*A Publishers Weekly Best Book of 2019*
*A Booklist Editors' Choice for Books for Youth 2019*
Perfect for fans of Sarah Mlynowski and Jenny Han, this heartfelt and humorous contemporary take on Sense and Sensibility follows two sisters—complete opposites—who discover the secrets they’ve been keeping make them more alike than they’d realized.
For siblings as different as Plum and Ginny, getting on each other’s nerves is par for the course. But when the family’s finances hit a snag, sending chaos through the house in a way only characters from a Jane Austen novel could understand, a distance grows between them like never before.
Plum, a self-described social outcast, finally has something in her life that doesn’t revolve around her dramatic older sister. But what if coming into her own means Plum isn’t there for Ginny when she, struggling with a hard secret of her own, needs her most?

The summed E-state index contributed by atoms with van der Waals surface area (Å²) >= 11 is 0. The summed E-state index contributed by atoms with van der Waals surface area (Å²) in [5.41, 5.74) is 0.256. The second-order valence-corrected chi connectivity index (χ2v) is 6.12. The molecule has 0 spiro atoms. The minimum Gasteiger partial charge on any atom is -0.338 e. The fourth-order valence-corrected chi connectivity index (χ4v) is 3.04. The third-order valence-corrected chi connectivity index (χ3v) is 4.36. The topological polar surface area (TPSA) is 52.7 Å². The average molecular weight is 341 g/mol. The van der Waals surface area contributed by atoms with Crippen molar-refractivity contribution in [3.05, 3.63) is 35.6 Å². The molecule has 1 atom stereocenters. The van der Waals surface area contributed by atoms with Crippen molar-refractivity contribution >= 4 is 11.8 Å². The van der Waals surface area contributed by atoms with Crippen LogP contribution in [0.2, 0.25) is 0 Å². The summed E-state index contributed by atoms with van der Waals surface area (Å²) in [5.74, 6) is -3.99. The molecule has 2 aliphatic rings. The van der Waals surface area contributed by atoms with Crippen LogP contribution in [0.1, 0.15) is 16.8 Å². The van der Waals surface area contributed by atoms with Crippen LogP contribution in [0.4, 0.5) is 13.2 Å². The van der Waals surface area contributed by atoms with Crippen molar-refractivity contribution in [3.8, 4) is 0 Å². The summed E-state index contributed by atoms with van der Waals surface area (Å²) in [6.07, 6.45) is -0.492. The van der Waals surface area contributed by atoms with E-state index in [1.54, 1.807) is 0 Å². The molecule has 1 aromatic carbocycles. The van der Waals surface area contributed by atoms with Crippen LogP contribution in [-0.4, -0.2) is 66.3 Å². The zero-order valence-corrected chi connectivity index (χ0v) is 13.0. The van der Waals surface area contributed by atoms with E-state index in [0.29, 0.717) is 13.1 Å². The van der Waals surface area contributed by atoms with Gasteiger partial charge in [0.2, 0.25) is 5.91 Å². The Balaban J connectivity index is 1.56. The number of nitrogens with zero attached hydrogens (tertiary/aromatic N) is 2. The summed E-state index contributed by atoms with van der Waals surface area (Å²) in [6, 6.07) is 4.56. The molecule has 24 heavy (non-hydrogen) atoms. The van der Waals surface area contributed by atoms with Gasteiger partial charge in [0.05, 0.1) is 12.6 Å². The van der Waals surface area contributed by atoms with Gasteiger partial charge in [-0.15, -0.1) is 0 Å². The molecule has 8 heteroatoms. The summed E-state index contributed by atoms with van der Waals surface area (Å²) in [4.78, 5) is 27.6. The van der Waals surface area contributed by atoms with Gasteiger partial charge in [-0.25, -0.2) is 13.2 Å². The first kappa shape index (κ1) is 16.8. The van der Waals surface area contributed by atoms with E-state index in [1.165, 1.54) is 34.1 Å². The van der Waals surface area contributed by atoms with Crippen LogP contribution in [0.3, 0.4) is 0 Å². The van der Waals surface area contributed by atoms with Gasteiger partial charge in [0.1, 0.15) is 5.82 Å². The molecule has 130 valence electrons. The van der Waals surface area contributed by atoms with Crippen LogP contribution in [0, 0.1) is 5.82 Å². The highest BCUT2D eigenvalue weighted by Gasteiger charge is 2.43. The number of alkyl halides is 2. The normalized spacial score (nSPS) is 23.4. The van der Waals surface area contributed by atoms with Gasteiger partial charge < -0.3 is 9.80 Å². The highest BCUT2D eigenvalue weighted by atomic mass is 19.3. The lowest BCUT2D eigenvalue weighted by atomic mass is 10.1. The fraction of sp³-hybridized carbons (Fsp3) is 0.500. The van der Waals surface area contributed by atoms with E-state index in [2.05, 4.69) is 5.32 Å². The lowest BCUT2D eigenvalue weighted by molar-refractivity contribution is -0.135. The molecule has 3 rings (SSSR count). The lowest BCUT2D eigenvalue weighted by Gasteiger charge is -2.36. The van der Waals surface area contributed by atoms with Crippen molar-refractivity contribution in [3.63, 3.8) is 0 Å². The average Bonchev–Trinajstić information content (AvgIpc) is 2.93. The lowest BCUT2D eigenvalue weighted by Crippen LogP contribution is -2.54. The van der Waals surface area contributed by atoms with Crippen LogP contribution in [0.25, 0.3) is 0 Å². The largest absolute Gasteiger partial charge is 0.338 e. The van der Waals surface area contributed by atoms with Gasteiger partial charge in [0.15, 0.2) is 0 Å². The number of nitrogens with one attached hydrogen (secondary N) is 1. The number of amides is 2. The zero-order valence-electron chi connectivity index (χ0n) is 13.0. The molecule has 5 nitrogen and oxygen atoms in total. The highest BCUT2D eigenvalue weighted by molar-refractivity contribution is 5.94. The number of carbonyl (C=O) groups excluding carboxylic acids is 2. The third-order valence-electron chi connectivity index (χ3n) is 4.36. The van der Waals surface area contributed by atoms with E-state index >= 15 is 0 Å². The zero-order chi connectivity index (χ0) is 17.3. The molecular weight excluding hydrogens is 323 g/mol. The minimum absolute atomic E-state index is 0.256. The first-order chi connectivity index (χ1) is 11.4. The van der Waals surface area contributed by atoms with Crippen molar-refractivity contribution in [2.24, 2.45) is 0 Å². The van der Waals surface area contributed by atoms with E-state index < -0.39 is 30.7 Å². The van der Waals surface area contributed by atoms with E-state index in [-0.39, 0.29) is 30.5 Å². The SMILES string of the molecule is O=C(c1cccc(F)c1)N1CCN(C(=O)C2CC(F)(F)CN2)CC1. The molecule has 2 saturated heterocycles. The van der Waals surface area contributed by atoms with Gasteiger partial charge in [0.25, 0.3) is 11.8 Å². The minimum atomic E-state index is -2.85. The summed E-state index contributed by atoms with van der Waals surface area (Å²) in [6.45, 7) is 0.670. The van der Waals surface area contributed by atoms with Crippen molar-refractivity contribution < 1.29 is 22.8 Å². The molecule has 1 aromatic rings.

In this contemporary reimagining of Jane Austen's Sense and Sensibility, 15-year-old Plum Blatchley is the quiet, introspective foil to her dramatic, excitable sister, 18-year-old Ginny. Their illustrator mother's small but steady royalty payments unexpectedly lost, Plum worries that they'll be unable to keep their beloved old home, and Ginny's anxiety about paying for college reaches a fever pitch. As the family scrambles to make ends meet, Plum develops a secret relationship with "Loud Sophomore Boy" Tate and begins to question her identity independent of her family and her late father's authorial legacy. Though the setting and dialogue are firmly modern, the Blatchleys continually reference literature (and related film adaptations) by the likes of Austen and the Bront s, informing the family's interactions with one another and their surroundings. A realistic depiction of siblinghood, marked by the girls' mutual frustration with and protectiveness of one another, proves deeply dynamic as each falters and grows. Most of all, Thornburgh's (Who's That Girl) exploration of the power of social comedies and books by and about young women works often deemed insignificant shines. A funny, beguiling story of sisterhood, burgeoning self-awareness, and first love. Ages 13 up.